Bowmanville baseball historian Bill Humber named to Order of Canada


Published December 29, 2021 at 2:16 pm

Canada’s most noted and most accomplished baseball historian has a new honour for his mantel: Order of Canada.

Bill Humber, who has 12 books on baseball, sports, the environment, and his hometown of Bowmanville, was inducted as a member in the Order today by Governor-General Mary Simon “for his contributions as Canada’s premier baseball historian, who has highlighted the key ways in which the sport’s history is linked to our nation.”

The Order of Canada is the highest civilian honour in Canada,

Recognition for his accomplishments in his chosen field is not new to Humber, who was inducted in the Canadian Baseball Hall of Fame in 2018 and currently serves as a selector for the same Hall. He is also a former selector for Canada’s Sports Hall of Fame and the Clarington Sports Hall of Fame, a Queen’s Golden Jubilee Medal recipient and in 1989 he was a subject specialist at the Royal Ontario Museum for an exhibit on baseball.

“It’s kind of like a lifetime achievement award,” Humber said from his Bowmanville home today, adding he was “humbled” by all the congratulatory calls he had already recived about the honour. “It has been great.”

“To quote Garret Morris from the old Saturday Night Live bit, ‘baseball’s been berry, berry good to me.’”


Now 72, Humber has been writing about baseball since his first book, Cheering for the Home Team: The Story of Baseball in Canada (Boston Mills Press), was published in1983. His library also includes a couple of books about Bowmanville – The History of Central Public School in Bowmanville (with Doris Falls), 1989, and Bowmanville: A Small Town at the Edge, 1997 – but his passion is, and always has been, baseball.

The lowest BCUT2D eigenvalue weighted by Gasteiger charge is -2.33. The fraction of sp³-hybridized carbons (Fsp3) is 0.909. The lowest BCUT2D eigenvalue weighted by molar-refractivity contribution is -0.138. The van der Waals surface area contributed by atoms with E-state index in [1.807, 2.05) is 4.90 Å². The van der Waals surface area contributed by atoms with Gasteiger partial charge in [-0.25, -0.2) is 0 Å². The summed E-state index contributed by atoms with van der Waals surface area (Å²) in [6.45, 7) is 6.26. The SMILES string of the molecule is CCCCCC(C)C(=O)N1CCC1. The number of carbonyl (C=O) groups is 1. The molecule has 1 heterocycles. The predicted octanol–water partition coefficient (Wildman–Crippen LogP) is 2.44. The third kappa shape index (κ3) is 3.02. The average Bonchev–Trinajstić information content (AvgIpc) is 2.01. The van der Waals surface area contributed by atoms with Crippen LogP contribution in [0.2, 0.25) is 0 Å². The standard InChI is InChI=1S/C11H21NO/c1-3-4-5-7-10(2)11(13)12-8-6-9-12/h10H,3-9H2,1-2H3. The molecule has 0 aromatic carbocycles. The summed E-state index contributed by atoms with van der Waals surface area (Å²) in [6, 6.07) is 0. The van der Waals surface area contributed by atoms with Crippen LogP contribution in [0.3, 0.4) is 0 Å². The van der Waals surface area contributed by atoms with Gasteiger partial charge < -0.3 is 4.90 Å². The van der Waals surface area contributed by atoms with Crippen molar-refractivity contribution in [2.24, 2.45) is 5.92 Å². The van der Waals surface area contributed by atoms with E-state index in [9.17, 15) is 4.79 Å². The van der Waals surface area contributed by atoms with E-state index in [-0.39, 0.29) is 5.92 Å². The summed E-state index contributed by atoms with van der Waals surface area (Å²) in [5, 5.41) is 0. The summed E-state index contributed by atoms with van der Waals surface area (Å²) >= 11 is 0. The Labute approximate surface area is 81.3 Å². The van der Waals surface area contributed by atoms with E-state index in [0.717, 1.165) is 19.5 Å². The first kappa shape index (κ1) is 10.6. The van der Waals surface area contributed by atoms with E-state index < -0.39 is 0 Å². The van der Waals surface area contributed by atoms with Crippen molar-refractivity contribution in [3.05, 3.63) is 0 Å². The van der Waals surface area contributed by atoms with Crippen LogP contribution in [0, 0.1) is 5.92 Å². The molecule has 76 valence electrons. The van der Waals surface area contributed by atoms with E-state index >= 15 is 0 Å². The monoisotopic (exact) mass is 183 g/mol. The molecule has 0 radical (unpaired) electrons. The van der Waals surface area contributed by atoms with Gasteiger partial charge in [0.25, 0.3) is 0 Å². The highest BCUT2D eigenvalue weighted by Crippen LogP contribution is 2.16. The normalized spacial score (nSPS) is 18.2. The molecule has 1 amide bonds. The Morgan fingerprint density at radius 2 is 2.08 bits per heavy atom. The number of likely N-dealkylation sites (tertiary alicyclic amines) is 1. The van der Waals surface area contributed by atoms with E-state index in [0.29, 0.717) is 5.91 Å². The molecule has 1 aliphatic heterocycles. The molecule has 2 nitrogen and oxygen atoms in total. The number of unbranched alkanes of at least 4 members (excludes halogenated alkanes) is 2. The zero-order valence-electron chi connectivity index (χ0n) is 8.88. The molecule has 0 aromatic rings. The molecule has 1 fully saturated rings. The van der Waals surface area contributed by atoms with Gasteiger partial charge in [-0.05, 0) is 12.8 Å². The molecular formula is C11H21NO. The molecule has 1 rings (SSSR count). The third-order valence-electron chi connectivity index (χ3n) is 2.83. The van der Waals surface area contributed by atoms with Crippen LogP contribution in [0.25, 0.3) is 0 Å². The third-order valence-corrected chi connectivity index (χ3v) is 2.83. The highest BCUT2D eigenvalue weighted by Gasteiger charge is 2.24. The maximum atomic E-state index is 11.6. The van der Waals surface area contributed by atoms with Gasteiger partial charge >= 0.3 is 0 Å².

He is currently working on a book on the history of baseball in Ontario pre-1880, and is getting ready for his 44th consecutive year of Baseball: Spring Training for Fans, a college course that ran at Seneca College for many years and is now on ZOOM.

Humber has no idea who nominated him for the honour but was made aware he was joining the Order – under an ‘order’ of silence – about three months ago.

Created in 1967, the Order of Canada recognizes outstanding achievement, dedication to the community and service to the nation. More than 7,000 people from all sectors of society have been invested into the Order and get to wear its iconic snowflake insignia.

Governor General Simon appointed 135 Canadians to the Order today, including two ‘Companions’ – the highest level:

Yann Martel (Saskatoon) For his contributions to literature and for his philanthropic commitment to the betterment of his region and the Honourable Murray Sinclair (St. Andrews, MB) For his commitment to the representation of Indigenous legal issues, and for his dedication to reconciliation between Indigenous and non-Indigenous Canadians were promoted to Companions of the Order.

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